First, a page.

In Douglas Carter Beane's The Little Dog Laughed, the central issue is that Mitchell, a closeted gay actor whose star is on the rise, inches closer to coming out publicly on the cusp of a huge movie deal. His agent, Diane, is dead-set against it, though not because he's gay. In her opinion, he's neither established enough nor British enough to survive the fallout.
Oddly enough, the real world produced an analogue this weekend in Michael Sam, the University of Missouri football player who came out three months prior to the NFL draft. The papers are full of speculation about how this will affect Sam's future and what it means for the nation, which proves that in the decade since Beane wrote The Little Dog Laughed, America hasn't progressed much beyond the immediate scandal stage of high-profile homosexuals. But in a play, the outcome is scripted. In Stray Dog Theatre's production, a stylish and finely tuned endeavor, there are laughs and hope and broken dreams for all involved.
Mitchell (Bradley J. Behrmann) is handsome and young and in New York for an awards show. While drunk in his hotel, he orders a rent boy and gets Alex (Paul Cereghino). Mitchell soon passes out, which allows Alex to pillage Mitchell's wallet. But on his way out the door Alex pauses and returns the money, then settles down to stay the night. Cereghino does this all wordlessly, though it is clear that he sees something more than an easy mark in Mitchell.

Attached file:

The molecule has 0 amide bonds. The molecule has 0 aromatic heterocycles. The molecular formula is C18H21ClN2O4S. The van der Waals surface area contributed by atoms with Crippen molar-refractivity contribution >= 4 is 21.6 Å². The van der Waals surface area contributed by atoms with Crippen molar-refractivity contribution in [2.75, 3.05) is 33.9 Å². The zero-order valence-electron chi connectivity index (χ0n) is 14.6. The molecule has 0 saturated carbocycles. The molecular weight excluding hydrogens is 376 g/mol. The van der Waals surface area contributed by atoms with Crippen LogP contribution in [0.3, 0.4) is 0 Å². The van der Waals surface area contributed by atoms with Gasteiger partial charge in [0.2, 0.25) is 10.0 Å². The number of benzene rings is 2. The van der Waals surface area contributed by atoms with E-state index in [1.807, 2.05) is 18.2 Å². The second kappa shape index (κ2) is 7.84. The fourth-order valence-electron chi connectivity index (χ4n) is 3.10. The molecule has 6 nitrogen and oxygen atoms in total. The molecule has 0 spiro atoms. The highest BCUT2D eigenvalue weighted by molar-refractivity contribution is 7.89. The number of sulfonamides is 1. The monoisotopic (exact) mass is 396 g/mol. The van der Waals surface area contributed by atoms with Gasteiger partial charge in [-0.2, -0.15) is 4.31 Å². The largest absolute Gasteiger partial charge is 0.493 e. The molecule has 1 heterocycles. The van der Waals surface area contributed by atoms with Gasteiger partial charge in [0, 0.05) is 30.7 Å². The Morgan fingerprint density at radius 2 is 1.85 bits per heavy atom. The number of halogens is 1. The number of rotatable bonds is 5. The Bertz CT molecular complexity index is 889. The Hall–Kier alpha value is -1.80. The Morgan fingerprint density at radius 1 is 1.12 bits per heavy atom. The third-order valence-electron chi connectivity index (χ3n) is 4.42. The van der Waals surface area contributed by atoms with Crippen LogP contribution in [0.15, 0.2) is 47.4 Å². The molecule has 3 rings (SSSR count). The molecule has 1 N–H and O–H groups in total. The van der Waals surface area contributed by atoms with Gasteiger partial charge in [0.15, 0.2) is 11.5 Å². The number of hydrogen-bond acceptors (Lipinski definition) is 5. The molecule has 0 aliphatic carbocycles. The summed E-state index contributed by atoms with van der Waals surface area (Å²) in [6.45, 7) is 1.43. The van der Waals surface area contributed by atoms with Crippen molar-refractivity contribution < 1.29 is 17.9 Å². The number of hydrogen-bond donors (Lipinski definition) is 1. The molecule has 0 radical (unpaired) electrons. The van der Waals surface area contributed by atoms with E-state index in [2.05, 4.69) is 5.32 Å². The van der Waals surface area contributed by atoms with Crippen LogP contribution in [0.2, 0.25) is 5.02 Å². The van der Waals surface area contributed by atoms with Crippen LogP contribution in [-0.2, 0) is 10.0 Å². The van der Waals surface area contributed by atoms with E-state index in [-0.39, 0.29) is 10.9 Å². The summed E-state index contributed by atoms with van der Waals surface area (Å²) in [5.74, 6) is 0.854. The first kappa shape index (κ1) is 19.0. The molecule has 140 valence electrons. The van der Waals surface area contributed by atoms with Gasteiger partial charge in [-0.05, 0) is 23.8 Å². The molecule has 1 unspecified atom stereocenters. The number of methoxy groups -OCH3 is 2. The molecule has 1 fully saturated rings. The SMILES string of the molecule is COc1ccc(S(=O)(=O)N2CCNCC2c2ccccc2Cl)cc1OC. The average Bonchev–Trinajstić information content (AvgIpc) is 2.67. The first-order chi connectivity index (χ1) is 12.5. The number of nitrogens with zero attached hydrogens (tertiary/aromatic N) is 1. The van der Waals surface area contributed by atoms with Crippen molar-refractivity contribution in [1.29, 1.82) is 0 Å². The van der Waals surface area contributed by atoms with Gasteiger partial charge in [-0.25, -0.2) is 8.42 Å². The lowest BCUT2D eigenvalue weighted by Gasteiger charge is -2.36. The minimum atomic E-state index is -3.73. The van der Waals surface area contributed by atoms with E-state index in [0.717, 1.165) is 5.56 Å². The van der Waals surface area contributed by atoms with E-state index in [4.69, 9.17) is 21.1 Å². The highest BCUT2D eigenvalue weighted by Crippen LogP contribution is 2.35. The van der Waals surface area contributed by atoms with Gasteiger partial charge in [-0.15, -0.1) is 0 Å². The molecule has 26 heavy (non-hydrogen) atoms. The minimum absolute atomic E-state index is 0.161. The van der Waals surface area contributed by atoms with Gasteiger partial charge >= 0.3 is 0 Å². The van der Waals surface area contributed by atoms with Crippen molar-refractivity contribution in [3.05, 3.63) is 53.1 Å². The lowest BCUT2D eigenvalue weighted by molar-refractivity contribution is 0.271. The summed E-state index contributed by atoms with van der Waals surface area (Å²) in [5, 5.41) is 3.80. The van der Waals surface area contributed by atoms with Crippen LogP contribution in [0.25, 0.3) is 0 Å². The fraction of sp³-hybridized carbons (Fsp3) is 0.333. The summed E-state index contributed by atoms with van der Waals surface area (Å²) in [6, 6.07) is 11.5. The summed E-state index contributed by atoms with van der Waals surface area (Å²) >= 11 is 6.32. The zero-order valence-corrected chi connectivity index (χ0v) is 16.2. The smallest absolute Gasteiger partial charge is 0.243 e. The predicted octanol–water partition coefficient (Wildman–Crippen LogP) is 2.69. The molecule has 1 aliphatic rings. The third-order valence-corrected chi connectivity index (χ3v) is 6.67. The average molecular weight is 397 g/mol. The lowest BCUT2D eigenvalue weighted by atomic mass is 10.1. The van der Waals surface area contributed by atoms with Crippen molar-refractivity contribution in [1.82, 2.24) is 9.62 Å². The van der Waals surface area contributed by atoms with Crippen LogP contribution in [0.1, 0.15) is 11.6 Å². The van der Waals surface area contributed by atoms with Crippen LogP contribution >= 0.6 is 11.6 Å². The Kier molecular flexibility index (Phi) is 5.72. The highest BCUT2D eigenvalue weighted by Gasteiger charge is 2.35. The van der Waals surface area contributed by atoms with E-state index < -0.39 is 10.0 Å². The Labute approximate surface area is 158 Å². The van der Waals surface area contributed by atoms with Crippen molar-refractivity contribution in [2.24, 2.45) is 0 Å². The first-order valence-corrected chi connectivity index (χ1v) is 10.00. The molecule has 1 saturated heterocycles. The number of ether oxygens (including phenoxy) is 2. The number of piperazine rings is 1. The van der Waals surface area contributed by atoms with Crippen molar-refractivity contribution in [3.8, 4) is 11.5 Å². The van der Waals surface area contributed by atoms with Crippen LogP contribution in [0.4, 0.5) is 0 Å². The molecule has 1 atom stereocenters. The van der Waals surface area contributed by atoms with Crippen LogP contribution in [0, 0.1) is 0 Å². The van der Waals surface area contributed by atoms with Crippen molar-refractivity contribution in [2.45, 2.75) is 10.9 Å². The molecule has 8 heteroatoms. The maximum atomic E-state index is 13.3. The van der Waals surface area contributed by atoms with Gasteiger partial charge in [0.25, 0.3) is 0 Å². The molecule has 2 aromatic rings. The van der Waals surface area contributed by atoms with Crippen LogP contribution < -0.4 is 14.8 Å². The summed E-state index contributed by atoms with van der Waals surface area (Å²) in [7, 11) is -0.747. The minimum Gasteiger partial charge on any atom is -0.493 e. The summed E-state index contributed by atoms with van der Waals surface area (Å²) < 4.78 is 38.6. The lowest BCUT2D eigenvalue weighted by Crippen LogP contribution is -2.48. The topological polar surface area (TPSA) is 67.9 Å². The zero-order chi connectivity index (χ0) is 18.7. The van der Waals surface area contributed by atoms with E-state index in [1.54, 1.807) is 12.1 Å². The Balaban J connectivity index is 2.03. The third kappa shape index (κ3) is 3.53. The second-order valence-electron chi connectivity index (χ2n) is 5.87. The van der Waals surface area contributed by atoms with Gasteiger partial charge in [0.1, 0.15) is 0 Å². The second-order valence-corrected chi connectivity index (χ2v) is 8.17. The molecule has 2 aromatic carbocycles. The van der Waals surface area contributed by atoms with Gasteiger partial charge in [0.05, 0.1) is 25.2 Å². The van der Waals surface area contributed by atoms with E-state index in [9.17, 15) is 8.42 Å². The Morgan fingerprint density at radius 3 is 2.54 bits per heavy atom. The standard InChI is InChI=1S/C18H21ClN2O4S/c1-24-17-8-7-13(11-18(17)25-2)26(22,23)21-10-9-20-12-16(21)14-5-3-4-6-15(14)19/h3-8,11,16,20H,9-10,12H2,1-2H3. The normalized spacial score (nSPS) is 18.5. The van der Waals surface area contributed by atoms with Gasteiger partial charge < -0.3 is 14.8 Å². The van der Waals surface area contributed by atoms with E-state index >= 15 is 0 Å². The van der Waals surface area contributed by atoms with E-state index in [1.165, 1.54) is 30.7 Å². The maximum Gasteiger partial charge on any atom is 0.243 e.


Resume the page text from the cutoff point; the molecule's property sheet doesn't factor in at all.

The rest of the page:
The next morning finds the two of them in dire straits. Behrmann gives Mitchell an endearing earnestness as he tries to explain that he's not gay, just lonely. Alex is unbothered either way — but perhaps if Mitchell is so lonely, they could just hang out? Alex reveals he's not gay either, he hustles men only for the money. Alex's suggestion is a moment of genuine empathy, and it becomes tender after Mitchell rebuffs him; Cereghino makes the wound visible on his face for only an instant before again raising Alex's shields.
And yet the pair continue to see one another, building a bond and also eroding both men's confidence about their professed heterosexuality. Mitchell delays returning to Hollywood so that they can spend more time together — public time together. Rumors begin swirling about Mitchell's sexuality, threatening his picture project, and in sweeps Diane (Sarajane Alverson) to set things right. Diane is a Hollywood-style philosopher who likens Buddhist monks' contemplative construction of sand mandalas to "how showbiz people order salads," in that both are ultimately empty rituals. She's also a horrible, phony monster who sees people as either opportunities or obstacles. It's the sort of role Alverson dominates, making Diane's every utterance scathing, meaningful and funny.
Diane is herself a lesbian and seemingly understands Mitchell's predicament. How can he live a lie and be happy? But for an agent, business is business: The movie deal trumps all concerns. "You can win if you just shut up," is Diane's advice to her client. In other words, don't come out. Don't admit who you are or who you love and all your career plans will come true.
Director Gary F. Bell keeps the tension of Mitchell's decision fraught until the very end. Without spoiling things, everybody gets what they want but not everybody leaves New York happy. It's not an immediately satisfying finale, but it's an honest one. In that regard, it feels very much like a real-life ending.